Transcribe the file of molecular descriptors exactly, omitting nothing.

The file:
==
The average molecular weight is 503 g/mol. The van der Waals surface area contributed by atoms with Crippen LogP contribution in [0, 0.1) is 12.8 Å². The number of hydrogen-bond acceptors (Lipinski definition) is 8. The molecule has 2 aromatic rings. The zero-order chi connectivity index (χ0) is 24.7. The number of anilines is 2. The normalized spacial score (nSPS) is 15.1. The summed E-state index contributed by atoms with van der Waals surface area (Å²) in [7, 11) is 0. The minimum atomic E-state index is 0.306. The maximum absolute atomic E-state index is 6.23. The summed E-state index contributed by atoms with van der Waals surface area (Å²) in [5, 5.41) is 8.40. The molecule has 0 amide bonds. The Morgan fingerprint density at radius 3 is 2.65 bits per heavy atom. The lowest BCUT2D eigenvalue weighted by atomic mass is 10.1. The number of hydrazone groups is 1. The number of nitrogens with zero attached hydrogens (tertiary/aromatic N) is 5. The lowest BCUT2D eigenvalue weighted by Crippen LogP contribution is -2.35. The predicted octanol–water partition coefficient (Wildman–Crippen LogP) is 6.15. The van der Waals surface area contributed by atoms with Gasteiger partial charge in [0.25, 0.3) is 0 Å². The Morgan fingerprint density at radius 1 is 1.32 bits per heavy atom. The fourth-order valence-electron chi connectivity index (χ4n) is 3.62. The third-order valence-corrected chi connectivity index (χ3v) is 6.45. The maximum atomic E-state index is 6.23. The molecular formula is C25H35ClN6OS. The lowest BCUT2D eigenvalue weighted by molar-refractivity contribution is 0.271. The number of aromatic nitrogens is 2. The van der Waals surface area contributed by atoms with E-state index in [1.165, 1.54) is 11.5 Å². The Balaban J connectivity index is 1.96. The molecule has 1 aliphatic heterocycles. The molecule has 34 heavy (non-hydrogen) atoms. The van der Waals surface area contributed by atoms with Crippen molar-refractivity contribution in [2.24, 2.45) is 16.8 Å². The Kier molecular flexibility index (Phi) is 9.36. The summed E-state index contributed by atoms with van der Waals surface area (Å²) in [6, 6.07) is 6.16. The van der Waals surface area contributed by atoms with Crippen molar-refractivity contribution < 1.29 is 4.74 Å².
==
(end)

The average molecular weight is 503 g/mol. The van der Waals surface area contributed by atoms with Crippen LogP contribution in [0, 0.1) is 12.8 Å². The number of hydrogen-bond acceptors (Lipinski definition) is 8. The molecule has 2 aromatic rings. The zero-order chi connectivity index (χ0) is 24.7. The number of anilines is 2. The normalized spacial score (nSPS) is 15.1. The summed E-state index contributed by atoms with van der Waals surface area (Å²) in [7, 11) is 0. The minimum atomic E-state index is 0.306. The maximum absolute atomic E-state index is 6.23. The summed E-state index contributed by atoms with van der Waals surface area (Å²) in [5, 5.41) is 8.40. The molecule has 0 amide bonds. The Morgan fingerprint density at radius 3 is 2.65 bits per heavy atom. The lowest BCUT2D eigenvalue weighted by atomic mass is 10.1. The number of hydrazone groups is 1. The number of nitrogens with zero attached hydrogens (tertiary/aromatic N) is 5. The lowest BCUT2D eigenvalue weighted by Crippen LogP contribution is -2.35. The predicted octanol–water partition coefficient (Wildman–Crippen LogP) is 6.15. The van der Waals surface area contributed by atoms with Gasteiger partial charge in [0.25, 0.3) is 0 Å². The Morgan fingerprint density at radius 1 is 1.32 bits per heavy atom. The fourth-order valence-electron chi connectivity index (χ4n) is 3.62. The third-order valence-corrected chi connectivity index (χ3v) is 6.45. The maximum atomic E-state index is 6.23. The molecular formula is C25H35ClN6OS. The lowest BCUT2D eigenvalue weighted by molar-refractivity contribution is 0.271. The number of aromatic nitrogens is 2. The van der Waals surface area contributed by atoms with E-state index in [1.165, 1.54) is 11.5 Å². The Balaban J connectivity index is 1.96. The molecule has 1 aliphatic heterocycles. The molecule has 34 heavy (non-hydrogen) atoms. The van der Waals surface area contributed by atoms with Crippen molar-refractivity contribution in [2.24, 2.45) is 16.8 Å². The Kier molecular flexibility index (Phi) is 9.36. The summed E-state index contributed by atoms with van der Waals surface area (Å²) in [6, 6.07) is 6.16. The van der Waals surface area contributed by atoms with Crippen molar-refractivity contribution < 1.29 is 4.74 Å².